: freedom from fear or anxiety <need for security dates back into infancy—K. C. Garrison>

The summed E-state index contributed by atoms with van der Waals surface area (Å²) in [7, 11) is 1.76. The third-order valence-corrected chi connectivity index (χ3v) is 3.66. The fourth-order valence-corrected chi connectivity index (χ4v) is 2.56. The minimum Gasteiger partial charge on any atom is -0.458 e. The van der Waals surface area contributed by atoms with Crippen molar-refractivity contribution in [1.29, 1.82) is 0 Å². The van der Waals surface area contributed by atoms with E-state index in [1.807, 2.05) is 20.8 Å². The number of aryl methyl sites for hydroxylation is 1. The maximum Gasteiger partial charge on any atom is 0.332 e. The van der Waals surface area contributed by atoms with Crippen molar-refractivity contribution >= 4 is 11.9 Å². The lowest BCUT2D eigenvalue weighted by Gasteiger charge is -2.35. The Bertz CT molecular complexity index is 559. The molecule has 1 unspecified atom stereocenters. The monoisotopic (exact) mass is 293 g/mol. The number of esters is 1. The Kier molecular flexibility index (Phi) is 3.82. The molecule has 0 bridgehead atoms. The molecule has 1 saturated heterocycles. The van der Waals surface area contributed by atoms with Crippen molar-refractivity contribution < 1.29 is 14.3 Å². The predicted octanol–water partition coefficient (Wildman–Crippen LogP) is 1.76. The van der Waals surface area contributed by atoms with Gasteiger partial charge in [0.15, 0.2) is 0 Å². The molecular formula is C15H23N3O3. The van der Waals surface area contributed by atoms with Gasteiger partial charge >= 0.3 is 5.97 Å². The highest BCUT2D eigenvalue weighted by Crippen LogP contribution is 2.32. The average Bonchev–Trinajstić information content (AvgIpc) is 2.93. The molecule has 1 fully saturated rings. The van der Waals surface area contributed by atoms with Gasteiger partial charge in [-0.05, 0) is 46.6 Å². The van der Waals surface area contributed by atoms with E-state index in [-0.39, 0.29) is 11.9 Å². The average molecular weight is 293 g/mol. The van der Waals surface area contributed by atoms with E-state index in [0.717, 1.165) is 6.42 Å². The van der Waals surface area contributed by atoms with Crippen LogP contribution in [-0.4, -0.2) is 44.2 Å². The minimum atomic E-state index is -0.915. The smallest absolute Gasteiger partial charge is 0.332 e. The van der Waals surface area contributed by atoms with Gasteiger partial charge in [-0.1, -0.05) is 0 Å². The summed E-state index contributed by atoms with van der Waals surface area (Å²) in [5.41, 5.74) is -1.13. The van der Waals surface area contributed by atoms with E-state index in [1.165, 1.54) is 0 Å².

In finance, written evidence of ownership conferring the right to receive property not currently in the holder's possession. The most common securities are stocks and bonds. Governments, companies, and financial institutions use securities to raise money. Stocks are securities issued in the form of equity ownership. Bonds are securities that take the form of debt. They constitute promises to pay a specified amount at a specified date and to pay interest at a specified rate in the interim. Most government securities are bonds that pay a fixed amount of interest per year; unlike commercial securities, their repayment is guaranteed. Both stocks and bonds are traded publicly on organized exchanges such as the New York Stock Exchange, the London Stock Exchange, and the Tokyo Stock Exchange. External forces such as international troubles, changes in government policies, and trends in foreign stock markets all have an effect on security prices. For individual stocks, the company's current and prospective financial performance play an important role, as do overall trends within its business sector. See alsoinvestment; saving.